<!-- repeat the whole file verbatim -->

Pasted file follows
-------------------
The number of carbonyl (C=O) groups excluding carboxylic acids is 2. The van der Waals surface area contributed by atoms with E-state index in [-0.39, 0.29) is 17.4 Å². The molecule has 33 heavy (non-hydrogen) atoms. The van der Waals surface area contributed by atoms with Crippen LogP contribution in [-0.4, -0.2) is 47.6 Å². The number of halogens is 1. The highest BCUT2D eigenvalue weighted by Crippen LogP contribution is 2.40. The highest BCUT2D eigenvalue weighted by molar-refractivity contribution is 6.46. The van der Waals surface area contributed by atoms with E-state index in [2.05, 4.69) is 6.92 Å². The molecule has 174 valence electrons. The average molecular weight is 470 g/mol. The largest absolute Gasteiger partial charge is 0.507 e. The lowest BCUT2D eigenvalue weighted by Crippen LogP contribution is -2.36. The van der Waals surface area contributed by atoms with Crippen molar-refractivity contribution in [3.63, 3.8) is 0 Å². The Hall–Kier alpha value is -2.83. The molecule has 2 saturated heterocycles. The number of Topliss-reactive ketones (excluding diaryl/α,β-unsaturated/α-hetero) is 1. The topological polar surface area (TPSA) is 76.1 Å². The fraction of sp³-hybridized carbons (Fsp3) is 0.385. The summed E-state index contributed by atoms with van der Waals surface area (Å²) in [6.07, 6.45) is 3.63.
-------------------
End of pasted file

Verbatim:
The number of carbonyl (C=O) groups excluding carboxylic acids is 2. The van der Waals surface area contributed by atoms with E-state index in [-0.39, 0.29) is 17.4 Å². The molecule has 33 heavy (non-hydrogen) atoms. The van der Waals surface area contributed by atoms with Crippen LogP contribution in [-0.4, -0.2) is 47.6 Å². The number of halogens is 1. The highest BCUT2D eigenvalue weighted by Crippen LogP contribution is 2.40. The highest BCUT2D eigenvalue weighted by molar-refractivity contribution is 6.46. The van der Waals surface area contributed by atoms with E-state index in [2.05, 4.69) is 6.92 Å². The molecule has 174 valence electrons. The average molecular weight is 470 g/mol. The largest absolute Gasteiger partial charge is 0.507 e. The lowest BCUT2D eigenvalue weighted by Crippen LogP contribution is -2.36. The van der Waals surface area contributed by atoms with Crippen molar-refractivity contribution in [3.63, 3.8) is 0 Å². The Hall–Kier alpha value is -2.83. The molecule has 2 saturated heterocycles. The number of Topliss-reactive ketones (excluding diaryl/α,β-unsaturated/α-hetero) is 1. The topological polar surface area (TPSA) is 76.1 Å². The fraction of sp³-hybridized carbons (Fsp3) is 0.385. The summed E-state index contributed by atoms with van der Waals surface area (Å²) in [6.07, 6.45) is 3.63.